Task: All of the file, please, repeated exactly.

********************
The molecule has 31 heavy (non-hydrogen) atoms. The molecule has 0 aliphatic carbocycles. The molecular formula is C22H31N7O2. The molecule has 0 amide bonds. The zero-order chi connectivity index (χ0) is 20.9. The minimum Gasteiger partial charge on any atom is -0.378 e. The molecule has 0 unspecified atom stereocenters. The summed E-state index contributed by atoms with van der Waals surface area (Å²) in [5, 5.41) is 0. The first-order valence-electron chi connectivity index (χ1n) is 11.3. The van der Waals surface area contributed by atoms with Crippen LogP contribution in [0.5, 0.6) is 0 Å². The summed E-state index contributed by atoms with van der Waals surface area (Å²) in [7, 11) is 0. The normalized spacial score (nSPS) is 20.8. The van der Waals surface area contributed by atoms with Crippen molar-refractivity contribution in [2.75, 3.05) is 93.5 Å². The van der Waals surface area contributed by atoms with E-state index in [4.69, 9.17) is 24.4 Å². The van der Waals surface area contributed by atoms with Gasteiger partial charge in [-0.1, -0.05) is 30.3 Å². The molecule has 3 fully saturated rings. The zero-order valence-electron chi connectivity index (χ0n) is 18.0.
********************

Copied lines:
The molecule has 31 heavy (non-hydrogen) atoms. The molecule has 0 aliphatic carbocycles. The molecular formula is C22H31N7O2. The molecule has 0 amide bonds. The zero-order chi connectivity index (χ0) is 20.9. The minimum Gasteiger partial charge on any atom is -0.378 e. The molecule has 0 unspecified atom stereocenters. The summed E-state index contributed by atoms with van der Waals surface area (Å²) in [5, 5.41) is 0. The first-order valence-electron chi connectivity index (χ1n) is 11.3. The van der Waals surface area contributed by atoms with Crippen LogP contribution in [0.5, 0.6) is 0 Å². The summed E-state index contributed by atoms with van der Waals surface area (Å²) in [7, 11) is 0. The normalized spacial score (nSPS) is 20.8. The van der Waals surface area contributed by atoms with Crippen molar-refractivity contribution in [2.75, 3.05) is 93.5 Å². The van der Waals surface area contributed by atoms with E-state index in [4.69, 9.17) is 24.4 Å². The van der Waals surface area contributed by atoms with Gasteiger partial charge in [-0.1, -0.05) is 30.3 Å². The molecule has 3 fully saturated rings. The zero-order valence-electron chi connectivity index (χ0n) is 18.0.